Academic journal article The Journal of Rehabilitation

A Qualitative Study of the Career Development of Hispanics with Disabilities

Academic journal article The Journal of Rehabilitation

A Qualitative Study of the Career Development of Hispanics with Disabilities

Article excerpt

The purpose of this research is to qualitatively examine the career development of a sample of Midwest Hispanics with disabilities. In order to contextualize the research presented in this article, we will discuss the following background topics: (a) Hispanics, disability, and employment; and (b) career development.

Hispanics, Disability, and Employment

"The term, Hispanic, is widely used by social scientists to refer to a very diverse group of people who share a history of Spanish colonialism in the American continent" (Arbona, 1995, p. 37). Although we will use the term, Hispanic, in this study, it is important to note that the broader term, Latino, is preferred by some (Arbona, 1995). The diversity of this group is reflected by the following self reported identification of 22,354,100 Hispanic respondents to the Current Population Survey (U.S. Bureau of the Census, 1991): 64% Mexican, 10.5% Puerto Rican, 4.9% Cuban, 13.7% Central or South American, and 6.9% other Hispanic. Most of these individuals reside in the South or Southwest United States (U.S. Bureau of the Census, 1991).

Although this group is quite diverse, they share some common risks. Specifically, they report low levels of education, which lead to low paying jobs and high rates of poverty (Morales & Bonilla, 1993). In addition, barriers to health care, which include language, lack of transportation, geographic inacessibility, and financial constraints, (Estrada, Trevino, & Ray, 1990), increase the risk of disability (Gilbert, 1980). Similarly, substance abuse (Leal, 1990), other health risk behaviors (e.g., smoking, dietary practices) (Marks, Garcia, & Solis, 1990), and the occupational hazards of migrant work (Cordes, 1988; Wilk, 1986; Rust, 1990) add to the risk of disability and chronic illness in Hispanics.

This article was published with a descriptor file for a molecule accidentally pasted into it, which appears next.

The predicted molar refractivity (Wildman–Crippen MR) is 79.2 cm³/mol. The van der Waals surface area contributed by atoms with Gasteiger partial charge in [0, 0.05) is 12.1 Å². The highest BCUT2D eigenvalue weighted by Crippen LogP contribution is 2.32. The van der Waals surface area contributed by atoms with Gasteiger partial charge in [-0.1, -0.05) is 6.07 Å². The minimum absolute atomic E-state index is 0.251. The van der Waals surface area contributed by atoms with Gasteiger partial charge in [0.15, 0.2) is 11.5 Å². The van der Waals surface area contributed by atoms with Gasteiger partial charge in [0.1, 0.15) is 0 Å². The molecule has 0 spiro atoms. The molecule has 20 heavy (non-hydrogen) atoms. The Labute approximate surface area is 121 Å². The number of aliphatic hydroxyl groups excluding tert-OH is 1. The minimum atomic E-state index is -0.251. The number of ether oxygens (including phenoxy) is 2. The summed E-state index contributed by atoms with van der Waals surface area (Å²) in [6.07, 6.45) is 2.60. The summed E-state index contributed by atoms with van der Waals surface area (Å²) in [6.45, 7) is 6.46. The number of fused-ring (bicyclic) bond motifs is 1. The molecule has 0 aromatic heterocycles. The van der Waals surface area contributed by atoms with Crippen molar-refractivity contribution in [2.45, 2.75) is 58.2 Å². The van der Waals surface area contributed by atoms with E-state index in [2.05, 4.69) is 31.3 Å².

Migrant work is particularly common among Hispanics. In fact, most migrant workers in the U.S. are Hispanic (Slesinger & Pfeffer, 1992). This type of work, in and of itself, often adds to the risk of disability and seriously impedes career development. Migrants have higher incidences of hospitalization and chronic illness than the general population (Slesinger, Cristenson, & Cautley, 1986). In addition, the migrant nature of their work limits access to educational and career opportunities (Morales & Bonilla, 1993).

Career Development

For the purpose of this article, we will provide only a brief discussion of career development with special focus on the issues relevant to Hispanics. Readers are referred to Szymanski, Hershenson, Enright, and Ettinger (in press) for a more extensive discussion.

Career development is a complex topic (Brown, 1990), especially when considering people with disabilities (Szymanski et al., in press) and racial and ethnic minorities (Fitzgerald & Betz, 1994; Osipow & Littlejohn, 1995). The definition of career development provides evidence of its complexity in relation to both Hispanics and people with disabilities. On the one hand, Brown and Brooks have suggested that "career development is, for most people, a lifelong process of getting ready to choose, choosing, and typically continuing to make choices from among the many occupations available in our society" (Brown & Brooks, 1984, p. ix). On the other hand, Osipow and Littlejohn (1995) have questioned the underlying assumption implicit in the definition of career development and in major career theories. "If work is not seen as a central life variable, if options and choices are not seen to be available so that individuals see themselves as having some control over their lives, or if social discrimination operates to distort the effects of individual's characteristics, then theoretically predictable behaviors cannot apply" (Osipow & Littlejohn, 1995, p. 255).

Although there has been considerable discussion about the relative applicability of theories to people with disabilities (see e. …

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